Ubiquitous (Nov 23) from Pipeworks Brewing could be used to describe Microsoft Exchange Server as it is one of the most common email servers on the Internet. It is everywhere. We mentioned last week that you might want to go ahead and schedule a reboot time for your Exchange server so you can apply this update right away. The problem here isn’t actually in Exchange but in the Outside-In Libraries provided by Oracle, which is an area that seems to be getting a lot of attention in the last few months. Oracle patched these vulnerabilities in their Critical Patch Update in October. CVE-2012-3214 and CVE-2012-3217 are the two vulnerabilities in the Oracle Libraries but there is third CVE fixed in this update CVE-2012-4791 which can result in a DoS if Exchange Server improperly handles an RSS feed. The DoS could cause the Exchange Database to unmount and lead to corruption of databases affecting user mailboxes. Depending on your boss losing their email might be worse than RCE, so install the patch and reboot the mail server as soon as you can, then go grab your beer.
Remote Code Execution in Windows File Handling
This vulnerability could allow remote code execution if a user browsed to a folder that contains a file or subfolder with a specially crafted name and it impacts pretty much everything from XP SP3 to Server 2008 R2. And of course ‘browse to a folder’ can be accomplished with an email attachment if the attacker can get the receiver to open it. If you are still running older version of the OS Microsoft thinks this vulnerability will be pretty easy to exploit. Even easier than finding a Christmas Ale (Nov 21) at Christmas time.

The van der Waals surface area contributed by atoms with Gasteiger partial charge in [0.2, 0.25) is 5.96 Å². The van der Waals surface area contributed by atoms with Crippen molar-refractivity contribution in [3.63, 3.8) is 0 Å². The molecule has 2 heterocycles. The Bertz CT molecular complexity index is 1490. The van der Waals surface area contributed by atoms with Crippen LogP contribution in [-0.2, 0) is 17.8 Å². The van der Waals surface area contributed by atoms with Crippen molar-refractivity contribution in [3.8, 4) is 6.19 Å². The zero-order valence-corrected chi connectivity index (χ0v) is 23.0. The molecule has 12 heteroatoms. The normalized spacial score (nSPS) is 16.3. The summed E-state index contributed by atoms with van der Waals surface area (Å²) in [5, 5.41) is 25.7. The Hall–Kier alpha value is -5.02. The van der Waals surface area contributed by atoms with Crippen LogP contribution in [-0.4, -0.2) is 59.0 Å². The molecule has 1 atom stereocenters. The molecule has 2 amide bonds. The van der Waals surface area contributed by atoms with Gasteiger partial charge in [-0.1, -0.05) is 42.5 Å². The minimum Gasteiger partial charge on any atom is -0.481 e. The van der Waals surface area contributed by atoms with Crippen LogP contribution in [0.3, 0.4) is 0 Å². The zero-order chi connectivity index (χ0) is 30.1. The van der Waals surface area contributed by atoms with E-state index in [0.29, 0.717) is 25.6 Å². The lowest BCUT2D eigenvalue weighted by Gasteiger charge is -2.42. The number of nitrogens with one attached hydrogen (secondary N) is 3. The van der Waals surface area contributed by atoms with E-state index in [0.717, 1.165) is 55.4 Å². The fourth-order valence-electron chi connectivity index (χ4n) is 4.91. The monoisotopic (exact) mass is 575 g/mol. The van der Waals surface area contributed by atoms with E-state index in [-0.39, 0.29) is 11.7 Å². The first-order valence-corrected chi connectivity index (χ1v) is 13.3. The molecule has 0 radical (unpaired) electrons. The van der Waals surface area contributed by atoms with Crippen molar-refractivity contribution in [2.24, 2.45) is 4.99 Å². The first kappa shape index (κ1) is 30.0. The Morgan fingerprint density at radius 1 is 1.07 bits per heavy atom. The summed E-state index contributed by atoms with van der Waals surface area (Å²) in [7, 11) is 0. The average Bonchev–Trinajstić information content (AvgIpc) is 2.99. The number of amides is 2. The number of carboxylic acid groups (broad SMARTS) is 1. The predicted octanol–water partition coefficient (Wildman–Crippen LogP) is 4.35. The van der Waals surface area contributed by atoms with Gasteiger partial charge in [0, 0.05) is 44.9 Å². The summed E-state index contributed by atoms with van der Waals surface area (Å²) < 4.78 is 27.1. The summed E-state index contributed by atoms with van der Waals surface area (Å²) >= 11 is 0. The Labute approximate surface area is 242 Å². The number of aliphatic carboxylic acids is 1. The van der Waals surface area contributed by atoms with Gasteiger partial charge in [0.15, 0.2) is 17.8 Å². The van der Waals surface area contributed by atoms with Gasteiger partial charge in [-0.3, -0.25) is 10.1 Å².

Remote Code Execution in DirectPlay
DirectPlay is an old API that was part of the DirectX API used as a network communication library intended for game development but usually used for other stuff. This component is present in all versions of DirectX from 9.0 in XP through 11.1 in Windows 8 and Server 2012. If an attacker can successfully convince a user to view a specially crafted Office document with embedded content they could gain the same user rights as the current user and execute arbitrary code. Exploit code this looks rather unlikely, which is probably why this is rated as only Important and not Critical. Just because it isn’t Critical doesn’t man that it doesn’t count, just like Bulmers Irish Cider (Oct 23) still counts as beer.
Security Feature Bypass in IP-HTTPS
No one really knows what the three hundred and sixty sixth beer (It’s a Leap year!) that Nicholas will have this year will be. Perhaps he doesn’t even know. I have to wonder how you even find that many different beers? But when you brew your own beer, like Getcha Through it Holiday Ale (Nov 19) I suppose you are not limited buy commercial availability. One thing we do know is that the last bulletin released by Microsoft for 2012 will be a problem with revoked certificates. If an attacker presents a revoked certificate to an IP-HTTPS server commonly used in Microsoft DirectAccess deployments they could bypass security features. To exploit the vulnerability, an attacker must use a certificate issued from the domain for IP-HTTPS server authentication. One way of mitigating this flaw is to disable the domain computer accounts associated with revoked client certificates.
And that’s it for all the Microsoft security bulletins for two thousand twelve. We will all raise our beer in hopes that there are even fewer of them next year. In a few days we will also find out which beer Nicholas decides will be his last one for the year and if he will decide to do it again next year!